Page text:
- Jovy Skol
31 August 2015 8:08 AM, PDT
The first thing that came to mind while watching Listening was Project Almanac, a found footage science fiction thriller involving clean cut teenagers who, while dealing with the stress of college funding and high school drama, invent a time traveling device. It delve into butterfly effect schemes and the nature of what MTV believes is important to teenagers and what they would do with this sort of ablity in their hands. That movie’s downfall is that it goes against the very rules it sets. Time travel films are a very tricky genre to touch as laws of physics and multiple universes fall into play and it’s up to the movie to create a sense of logic for the audience to swallow, no matter how absurd. The Back To The Future franchise had some fun with the concept, while not dumbing down any material that science geeks will be offended by. »
- Jovy Skol
31 August 2015 8:04 AM, PDT
Right now, American action films are looking quite tame in comparison to those from other countries. In the last few years we’ve gotten groundbreaking films such as The Raid: Redemption and its sequel, The Raid 2, as well as countless others that show that the bad CGI and poor choreography aren’t cutting it anymore. Adding to this growing trend, is Mandrill director Ernesto Díaz Espinoza’s balls to the wall Chilean action drama Redeemer, a film that further proves that there’s a lot that we have to learn when it comes to giving audiences some kick to the face excitement.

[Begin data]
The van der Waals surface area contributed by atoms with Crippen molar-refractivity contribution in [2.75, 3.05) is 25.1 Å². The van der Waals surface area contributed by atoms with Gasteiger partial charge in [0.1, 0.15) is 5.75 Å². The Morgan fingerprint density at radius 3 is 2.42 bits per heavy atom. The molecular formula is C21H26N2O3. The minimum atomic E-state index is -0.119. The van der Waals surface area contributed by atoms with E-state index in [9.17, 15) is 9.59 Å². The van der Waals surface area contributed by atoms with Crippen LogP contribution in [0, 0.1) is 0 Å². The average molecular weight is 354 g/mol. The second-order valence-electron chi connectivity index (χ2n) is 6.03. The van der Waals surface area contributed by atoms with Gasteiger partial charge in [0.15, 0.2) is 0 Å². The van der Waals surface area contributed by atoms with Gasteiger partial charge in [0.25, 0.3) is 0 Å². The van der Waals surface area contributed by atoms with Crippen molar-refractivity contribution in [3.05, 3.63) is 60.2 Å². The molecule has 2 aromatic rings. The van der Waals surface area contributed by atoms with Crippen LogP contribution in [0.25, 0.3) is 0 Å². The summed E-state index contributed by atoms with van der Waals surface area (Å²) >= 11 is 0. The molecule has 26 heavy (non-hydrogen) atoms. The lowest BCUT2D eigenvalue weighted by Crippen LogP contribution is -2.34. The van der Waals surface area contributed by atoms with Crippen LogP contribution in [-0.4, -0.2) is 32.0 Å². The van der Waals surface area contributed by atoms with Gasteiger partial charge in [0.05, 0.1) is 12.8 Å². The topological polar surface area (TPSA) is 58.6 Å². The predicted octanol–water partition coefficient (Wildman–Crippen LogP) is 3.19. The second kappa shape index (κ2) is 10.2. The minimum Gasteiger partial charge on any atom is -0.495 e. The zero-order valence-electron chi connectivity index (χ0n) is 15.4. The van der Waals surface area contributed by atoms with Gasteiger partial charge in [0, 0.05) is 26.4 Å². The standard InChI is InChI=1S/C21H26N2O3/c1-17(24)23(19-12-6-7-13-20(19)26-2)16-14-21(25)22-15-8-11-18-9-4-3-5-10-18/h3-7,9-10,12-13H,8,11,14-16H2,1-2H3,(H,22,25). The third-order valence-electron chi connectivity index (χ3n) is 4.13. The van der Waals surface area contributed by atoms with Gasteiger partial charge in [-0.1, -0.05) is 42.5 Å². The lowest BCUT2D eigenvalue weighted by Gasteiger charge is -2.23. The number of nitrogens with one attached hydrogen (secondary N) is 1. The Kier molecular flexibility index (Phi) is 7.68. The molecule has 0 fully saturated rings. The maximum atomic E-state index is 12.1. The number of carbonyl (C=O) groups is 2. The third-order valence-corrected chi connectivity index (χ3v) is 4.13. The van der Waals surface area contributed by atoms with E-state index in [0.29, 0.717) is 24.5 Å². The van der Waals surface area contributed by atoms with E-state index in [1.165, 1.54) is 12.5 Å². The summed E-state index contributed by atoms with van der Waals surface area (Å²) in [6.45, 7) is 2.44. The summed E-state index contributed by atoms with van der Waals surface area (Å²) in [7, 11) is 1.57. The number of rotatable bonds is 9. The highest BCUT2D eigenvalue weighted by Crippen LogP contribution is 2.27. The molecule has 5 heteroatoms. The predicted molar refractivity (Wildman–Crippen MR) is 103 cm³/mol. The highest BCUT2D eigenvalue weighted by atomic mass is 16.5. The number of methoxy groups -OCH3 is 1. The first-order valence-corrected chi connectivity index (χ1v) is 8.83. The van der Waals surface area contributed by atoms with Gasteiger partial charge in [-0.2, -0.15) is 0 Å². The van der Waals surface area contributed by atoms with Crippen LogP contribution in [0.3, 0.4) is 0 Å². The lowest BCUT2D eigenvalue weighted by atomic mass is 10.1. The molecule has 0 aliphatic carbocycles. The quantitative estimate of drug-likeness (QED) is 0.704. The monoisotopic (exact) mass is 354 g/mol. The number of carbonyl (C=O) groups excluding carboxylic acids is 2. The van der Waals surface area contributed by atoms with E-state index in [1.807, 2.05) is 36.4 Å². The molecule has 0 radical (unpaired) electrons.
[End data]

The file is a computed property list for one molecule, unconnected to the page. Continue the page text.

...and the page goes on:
Reuniting with his Mandrill star, Marko Zaror, Espinoza isn’t afraid to jump through different tones with Redeemer, and though the film is quite heavy on the violence, it’s also very much filled with a sly and dry dose of humor. The combination works well for »
- Jerry Smith
31 August 2015 7:51 AM, PDT
Paranoia and the idea of alien life-form is something that viewers have always found incredibly appealing. There’s just nothing like experiencing a film that leaves you guessing the whole time, making you bite your finger nails at the question of whether or not you’re watching somebody lose their mind, or if something is actually out there. It worked for The X-Files, and works absolutely wonderfully for Director Mickey Keating’s Pod, a film that will give you more panic attacks than any other film this year, all while providing one of the year’s most entertaining genre features around.
If Keating’s debut Ritual was his attempt at the approach of John Cassavetes making a horror film (spoiler: that attempt paid off, it’s easily one of my favorite films in years), Pod would be his conspiracy theory-filled masterpiece, telling the story of Ed and Lyla (Ritual‘s »
- Jerry Smith
Video Game Review: Until Dawn
31 August 2015 7:19 AM, PDT